Thomas Edison’s Lifelong Struggle With Focus

Thomas Edison supposedly proposed to his second wife in Morse code. He learned it as a telegram boy. He would study it for 18 hours a day until he had mastered it. Randall Stross’s The Wizard of Menlo Park provides an insight into Edison’s learning style and intensity. Edison had a prolific productivity throughout his life: he had more than a 1000 patents in his name when he died. He became an inventor when he was 22 years old without coming from a family of money. He started by being a telegram operator and took jobs where he could tinker in his spare time. Edison soon sought investors that would provide funds for his creations: an improved telegraph transmission, a stock price printer, a fire alarm, an electric vote recorder for congress. He soon started filing patents.

Behind his prolific output was a love of novelty and a lifelong struggle with focus. His first major invention was the phonograph which recorded sound on tinfoil cylinders. It was the birth of audio recording. After demonstrating his prototype to the press and recording “Mary had a Little Lamb,” Edison had a line of financial backers willing to fund him to commercialize the prototype.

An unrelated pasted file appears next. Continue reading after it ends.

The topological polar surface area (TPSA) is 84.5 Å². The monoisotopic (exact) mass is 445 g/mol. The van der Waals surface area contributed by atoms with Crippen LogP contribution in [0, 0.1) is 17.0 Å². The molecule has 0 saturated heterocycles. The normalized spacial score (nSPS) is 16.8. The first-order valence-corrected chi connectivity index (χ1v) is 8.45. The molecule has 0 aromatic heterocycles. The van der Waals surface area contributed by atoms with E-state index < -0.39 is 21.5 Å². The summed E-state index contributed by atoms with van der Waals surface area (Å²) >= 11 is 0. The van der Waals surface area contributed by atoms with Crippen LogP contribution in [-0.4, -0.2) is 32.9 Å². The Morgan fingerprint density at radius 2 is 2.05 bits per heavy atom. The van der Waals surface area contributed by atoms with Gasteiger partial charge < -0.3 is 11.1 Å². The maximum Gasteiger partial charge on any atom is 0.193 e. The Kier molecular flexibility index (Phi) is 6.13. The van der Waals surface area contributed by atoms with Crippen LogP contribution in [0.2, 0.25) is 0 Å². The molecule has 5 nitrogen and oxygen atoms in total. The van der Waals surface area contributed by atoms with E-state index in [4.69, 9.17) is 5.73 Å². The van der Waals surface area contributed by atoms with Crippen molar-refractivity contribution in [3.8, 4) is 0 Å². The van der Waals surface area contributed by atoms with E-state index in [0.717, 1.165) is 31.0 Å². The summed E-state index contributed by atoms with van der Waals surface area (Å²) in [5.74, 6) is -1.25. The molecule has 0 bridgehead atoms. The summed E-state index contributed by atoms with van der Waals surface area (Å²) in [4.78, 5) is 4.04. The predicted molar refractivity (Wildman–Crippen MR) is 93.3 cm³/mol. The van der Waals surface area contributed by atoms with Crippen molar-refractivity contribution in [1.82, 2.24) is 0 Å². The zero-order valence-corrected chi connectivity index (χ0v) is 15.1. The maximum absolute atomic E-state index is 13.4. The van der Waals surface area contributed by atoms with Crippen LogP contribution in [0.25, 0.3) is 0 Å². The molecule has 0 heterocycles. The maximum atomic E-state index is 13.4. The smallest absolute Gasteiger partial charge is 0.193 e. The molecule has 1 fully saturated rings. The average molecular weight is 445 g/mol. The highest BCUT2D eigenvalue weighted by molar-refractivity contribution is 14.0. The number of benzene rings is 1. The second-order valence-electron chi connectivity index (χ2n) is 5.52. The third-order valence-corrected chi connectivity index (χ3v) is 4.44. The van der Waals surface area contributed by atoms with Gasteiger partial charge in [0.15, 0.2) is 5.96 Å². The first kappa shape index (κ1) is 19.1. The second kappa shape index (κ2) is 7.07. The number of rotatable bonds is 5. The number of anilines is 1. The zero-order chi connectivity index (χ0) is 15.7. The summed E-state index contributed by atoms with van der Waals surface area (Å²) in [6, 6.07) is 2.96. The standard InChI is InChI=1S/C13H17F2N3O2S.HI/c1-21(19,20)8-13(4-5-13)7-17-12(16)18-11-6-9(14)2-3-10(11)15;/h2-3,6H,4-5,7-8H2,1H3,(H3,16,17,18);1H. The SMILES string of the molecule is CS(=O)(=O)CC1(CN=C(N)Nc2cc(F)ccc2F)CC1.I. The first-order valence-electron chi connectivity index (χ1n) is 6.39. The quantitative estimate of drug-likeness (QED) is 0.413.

As Stross writes: “The Phonograph gave Edison an opportunity in 1878 that would never appear in his 84 year long life. With no other invention did he have as open a field without competition; he was perfectly positioned to move forward. He had become renowned. Financial backers were standing at the ready, impatiently waiting for the machine to be “perfected” and made ready for sale, and were willing to accept a small, toylike placeholder in the meantime. He had at his disposal his own development lab and complete machine shop, with a staff that took orders from no one but himself. He had all the materials that he might concievably need at his finger tips. But just then, when the whole world seemed to be focused on him and his mechanical marvel, Edison simply could not muster the focus to complete its development. The moment passed before he realized it, and it would be ten years before he would return to work on what he called affectionately his “baby”.